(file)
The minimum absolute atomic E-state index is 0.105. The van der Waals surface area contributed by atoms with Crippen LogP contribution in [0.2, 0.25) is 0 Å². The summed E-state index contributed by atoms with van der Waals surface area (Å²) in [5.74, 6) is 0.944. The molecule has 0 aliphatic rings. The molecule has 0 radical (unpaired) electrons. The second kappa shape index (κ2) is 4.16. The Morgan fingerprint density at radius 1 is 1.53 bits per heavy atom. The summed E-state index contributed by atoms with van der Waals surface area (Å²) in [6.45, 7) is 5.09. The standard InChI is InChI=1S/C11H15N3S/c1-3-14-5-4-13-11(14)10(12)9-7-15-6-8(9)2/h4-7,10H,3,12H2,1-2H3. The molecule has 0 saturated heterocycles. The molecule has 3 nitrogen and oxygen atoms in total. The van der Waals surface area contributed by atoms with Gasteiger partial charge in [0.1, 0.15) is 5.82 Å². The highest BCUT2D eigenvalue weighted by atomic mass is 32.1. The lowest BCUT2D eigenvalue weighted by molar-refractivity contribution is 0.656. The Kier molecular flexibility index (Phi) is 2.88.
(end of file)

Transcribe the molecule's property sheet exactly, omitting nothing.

The minimum absolute atomic E-state index is 0.105. The van der Waals surface area contributed by atoms with Crippen LogP contribution in [0.2, 0.25) is 0 Å². The summed E-state index contributed by atoms with van der Waals surface area (Å²) in [5.74, 6) is 0.944. The molecule has 0 aliphatic rings. The molecule has 0 radical (unpaired) electrons. The second kappa shape index (κ2) is 4.16. The Morgan fingerprint density at radius 1 is 1.53 bits per heavy atom. The summed E-state index contributed by atoms with van der Waals surface area (Å²) in [6.45, 7) is 5.09. The standard InChI is InChI=1S/C11H15N3S/c1-3-14-5-4-13-11(14)10(12)9-7-15-6-8(9)2/h4-7,10H,3,12H2,1-2H3. The molecule has 0 saturated heterocycles. The molecule has 3 nitrogen and oxygen atoms in total. The van der Waals surface area contributed by atoms with Gasteiger partial charge in [0.1, 0.15) is 5.82 Å². The highest BCUT2D eigenvalue weighted by atomic mass is 32.1. The lowest BCUT2D eigenvalue weighted by molar-refractivity contribution is 0.656. The Kier molecular flexibility index (Phi) is 2.88.